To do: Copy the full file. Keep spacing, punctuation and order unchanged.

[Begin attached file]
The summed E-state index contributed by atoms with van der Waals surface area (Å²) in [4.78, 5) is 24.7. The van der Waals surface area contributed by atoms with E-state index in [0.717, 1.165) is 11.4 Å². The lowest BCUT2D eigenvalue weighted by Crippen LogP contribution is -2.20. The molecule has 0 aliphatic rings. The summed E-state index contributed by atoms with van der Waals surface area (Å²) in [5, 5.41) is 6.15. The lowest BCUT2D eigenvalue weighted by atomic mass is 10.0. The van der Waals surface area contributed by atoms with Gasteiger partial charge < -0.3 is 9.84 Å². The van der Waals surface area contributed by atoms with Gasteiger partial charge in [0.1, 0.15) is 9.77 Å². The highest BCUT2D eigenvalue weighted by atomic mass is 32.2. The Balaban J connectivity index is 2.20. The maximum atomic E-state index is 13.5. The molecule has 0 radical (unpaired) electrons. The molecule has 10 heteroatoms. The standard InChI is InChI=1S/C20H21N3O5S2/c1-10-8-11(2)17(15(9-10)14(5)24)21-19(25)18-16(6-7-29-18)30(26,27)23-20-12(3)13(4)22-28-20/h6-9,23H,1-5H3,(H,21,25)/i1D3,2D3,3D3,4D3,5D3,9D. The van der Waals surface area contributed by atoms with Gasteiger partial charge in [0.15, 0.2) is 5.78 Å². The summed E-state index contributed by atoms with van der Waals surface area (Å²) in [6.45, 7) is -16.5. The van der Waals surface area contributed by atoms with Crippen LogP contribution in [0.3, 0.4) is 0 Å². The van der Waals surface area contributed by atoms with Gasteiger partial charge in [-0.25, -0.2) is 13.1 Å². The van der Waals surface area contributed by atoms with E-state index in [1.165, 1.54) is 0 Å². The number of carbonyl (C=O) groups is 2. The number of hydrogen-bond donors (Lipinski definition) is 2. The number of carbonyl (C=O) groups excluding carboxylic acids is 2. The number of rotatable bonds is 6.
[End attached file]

The summed E-state index contributed by atoms with van der Waals surface area (Å²) in [4.78, 5) is 24.7. The van der Waals surface area contributed by atoms with E-state index in [0.717, 1.165) is 11.4 Å². The lowest BCUT2D eigenvalue weighted by Crippen LogP contribution is -2.20. The molecule has 0 aliphatic rings. The summed E-state index contributed by atoms with van der Waals surface area (Å²) in [5, 5.41) is 6.15. The lowest BCUT2D eigenvalue weighted by atomic mass is 10.0. The van der Waals surface area contributed by atoms with Gasteiger partial charge < -0.3 is 9.84 Å². The van der Waals surface area contributed by atoms with Gasteiger partial charge in [0.1, 0.15) is 9.77 Å². The highest BCUT2D eigenvalue weighted by atomic mass is 32.2. The Balaban J connectivity index is 2.20. The maximum atomic E-state index is 13.5. The molecule has 0 radical (unpaired) electrons. The molecule has 10 heteroatoms. The standard InChI is InChI=1S/C20H21N3O5S2/c1-10-8-11(2)17(15(9-10)14(5)24)21-19(25)18-16(6-7-29-18)30(26,27)23-20-12(3)13(4)22-28-20/h6-9,23H,1-5H3,(H,21,25)/i1D3,2D3,3D3,4D3,5D3,9D. The van der Waals surface area contributed by atoms with Gasteiger partial charge in [0.15, 0.2) is 5.78 Å². The summed E-state index contributed by atoms with van der Waals surface area (Å²) in [6.45, 7) is -16.5. The van der Waals surface area contributed by atoms with Crippen LogP contribution in [0.3, 0.4) is 0 Å². The van der Waals surface area contributed by atoms with Gasteiger partial charge in [-0.25, -0.2) is 13.1 Å². The van der Waals surface area contributed by atoms with E-state index in [1.165, 1.54) is 0 Å². The number of carbonyl (C=O) groups is 2. The number of hydrogen-bond donors (Lipinski definition) is 2. The number of carbonyl (C=O) groups excluding carboxylic acids is 2. The number of rotatable bonds is 6.